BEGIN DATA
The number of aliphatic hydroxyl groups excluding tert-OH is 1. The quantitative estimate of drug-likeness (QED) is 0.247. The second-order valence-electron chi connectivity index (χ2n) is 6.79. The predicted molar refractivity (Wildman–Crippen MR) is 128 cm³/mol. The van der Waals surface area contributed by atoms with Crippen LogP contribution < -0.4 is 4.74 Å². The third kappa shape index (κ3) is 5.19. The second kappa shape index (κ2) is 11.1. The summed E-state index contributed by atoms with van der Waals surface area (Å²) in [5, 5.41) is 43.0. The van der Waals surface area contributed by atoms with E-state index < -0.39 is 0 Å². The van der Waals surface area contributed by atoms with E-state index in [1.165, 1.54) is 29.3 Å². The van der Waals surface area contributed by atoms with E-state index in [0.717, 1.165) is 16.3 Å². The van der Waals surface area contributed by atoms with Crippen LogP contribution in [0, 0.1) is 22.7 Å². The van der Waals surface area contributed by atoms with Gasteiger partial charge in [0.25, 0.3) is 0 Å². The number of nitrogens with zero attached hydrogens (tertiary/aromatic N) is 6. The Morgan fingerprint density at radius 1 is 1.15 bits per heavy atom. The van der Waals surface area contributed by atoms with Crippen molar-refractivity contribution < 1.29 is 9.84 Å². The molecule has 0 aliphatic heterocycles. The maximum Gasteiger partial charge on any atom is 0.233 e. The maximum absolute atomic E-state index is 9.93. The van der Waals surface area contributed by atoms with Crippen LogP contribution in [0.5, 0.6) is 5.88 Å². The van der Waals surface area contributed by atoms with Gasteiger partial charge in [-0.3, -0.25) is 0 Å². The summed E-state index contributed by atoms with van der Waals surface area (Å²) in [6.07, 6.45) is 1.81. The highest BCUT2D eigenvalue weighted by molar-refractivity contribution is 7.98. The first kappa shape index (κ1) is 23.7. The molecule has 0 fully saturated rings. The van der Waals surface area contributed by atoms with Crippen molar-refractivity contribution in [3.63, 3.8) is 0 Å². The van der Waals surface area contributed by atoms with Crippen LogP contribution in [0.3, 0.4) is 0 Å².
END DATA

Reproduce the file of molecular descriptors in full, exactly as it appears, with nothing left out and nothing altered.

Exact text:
The number of aliphatic hydroxyl groups excluding tert-OH is 1. The quantitative estimate of drug-likeness (QED) is 0.247. The second-order valence-electron chi connectivity index (χ2n) is 6.79. The predicted molar refractivity (Wildman–Crippen MR) is 128 cm³/mol. The van der Waals surface area contributed by atoms with Crippen LogP contribution < -0.4 is 4.74 Å². The third kappa shape index (κ3) is 5.19. The second kappa shape index (κ2) is 11.1. The summed E-state index contributed by atoms with van der Waals surface area (Å²) in [5, 5.41) is 43.0. The van der Waals surface area contributed by atoms with E-state index < -0.39 is 0 Å². The van der Waals surface area contributed by atoms with E-state index in [1.165, 1.54) is 29.3 Å². The van der Waals surface area contributed by atoms with E-state index in [0.717, 1.165) is 16.3 Å². The van der Waals surface area contributed by atoms with Crippen LogP contribution in [0, 0.1) is 22.7 Å². The van der Waals surface area contributed by atoms with Gasteiger partial charge in [0.25, 0.3) is 0 Å². The number of nitrogens with zero attached hydrogens (tertiary/aromatic N) is 6. The Morgan fingerprint density at radius 1 is 1.15 bits per heavy atom. The van der Waals surface area contributed by atoms with Crippen molar-refractivity contribution < 1.29 is 9.84 Å². The molecule has 0 aliphatic heterocycles. The maximum Gasteiger partial charge on any atom is 0.233 e. The maximum absolute atomic E-state index is 9.93. The van der Waals surface area contributed by atoms with Crippen LogP contribution in [0.5, 0.6) is 5.88 Å². The van der Waals surface area contributed by atoms with Gasteiger partial charge in [-0.3, -0.25) is 0 Å². The summed E-state index contributed by atoms with van der Waals surface area (Å²) in [6.07, 6.45) is 1.81. The highest BCUT2D eigenvalue weighted by molar-refractivity contribution is 7.98. The first kappa shape index (κ1) is 23.7. The molecule has 0 fully saturated rings. The van der Waals surface area contributed by atoms with Crippen molar-refractivity contribution in [3.63, 3.8) is 0 Å². The van der Waals surface area contributed by atoms with Crippen LogP contribution in [0.3, 0.4) is 0 Å².